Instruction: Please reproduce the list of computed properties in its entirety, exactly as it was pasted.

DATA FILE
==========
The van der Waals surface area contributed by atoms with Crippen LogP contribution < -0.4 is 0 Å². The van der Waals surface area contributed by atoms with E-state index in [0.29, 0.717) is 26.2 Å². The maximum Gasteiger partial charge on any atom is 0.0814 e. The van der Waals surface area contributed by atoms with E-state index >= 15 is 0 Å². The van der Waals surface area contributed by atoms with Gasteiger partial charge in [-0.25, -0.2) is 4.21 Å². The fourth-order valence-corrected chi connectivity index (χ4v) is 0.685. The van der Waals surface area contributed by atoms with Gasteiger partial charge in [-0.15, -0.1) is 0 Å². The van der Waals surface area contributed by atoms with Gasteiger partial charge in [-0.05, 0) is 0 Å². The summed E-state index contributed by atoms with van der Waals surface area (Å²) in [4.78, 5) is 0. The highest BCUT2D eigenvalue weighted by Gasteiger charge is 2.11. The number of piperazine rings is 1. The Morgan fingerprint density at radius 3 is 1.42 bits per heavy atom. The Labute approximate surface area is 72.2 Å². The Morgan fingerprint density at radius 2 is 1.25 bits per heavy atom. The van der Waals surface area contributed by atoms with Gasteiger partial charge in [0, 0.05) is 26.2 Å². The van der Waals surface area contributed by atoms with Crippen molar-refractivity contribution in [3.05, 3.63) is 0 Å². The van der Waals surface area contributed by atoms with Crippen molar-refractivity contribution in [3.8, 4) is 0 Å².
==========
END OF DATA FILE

The van der Waals surface area contributed by atoms with Crippen LogP contribution < -0.4 is 0 Å². The van der Waals surface area contributed by atoms with E-state index in [0.29, 0.717) is 26.2 Å². The maximum Gasteiger partial charge on any atom is 0.0814 e. The van der Waals surface area contributed by atoms with E-state index >= 15 is 0 Å². The van der Waals surface area contributed by atoms with Gasteiger partial charge in [-0.25, -0.2) is 4.21 Å². The fourth-order valence-corrected chi connectivity index (χ4v) is 0.685. The van der Waals surface area contributed by atoms with Gasteiger partial charge in [-0.15, -0.1) is 0 Å². The van der Waals surface area contributed by atoms with Gasteiger partial charge in [-0.05, 0) is 0 Å². The summed E-state index contributed by atoms with van der Waals surface area (Å²) in [4.78, 5) is 0. The highest BCUT2D eigenvalue weighted by Gasteiger charge is 2.11. The number of piperazine rings is 1. The Morgan fingerprint density at radius 3 is 1.42 bits per heavy atom. The Labute approximate surface area is 72.2 Å². The Morgan fingerprint density at radius 2 is 1.25 bits per heavy atom. The van der Waals surface area contributed by atoms with Gasteiger partial charge in [0, 0.05) is 26.2 Å². The van der Waals surface area contributed by atoms with Crippen molar-refractivity contribution in [3.05, 3.63) is 0 Å². The van der Waals surface area contributed by atoms with Crippen molar-refractivity contribution in [3.8, 4) is 0 Å².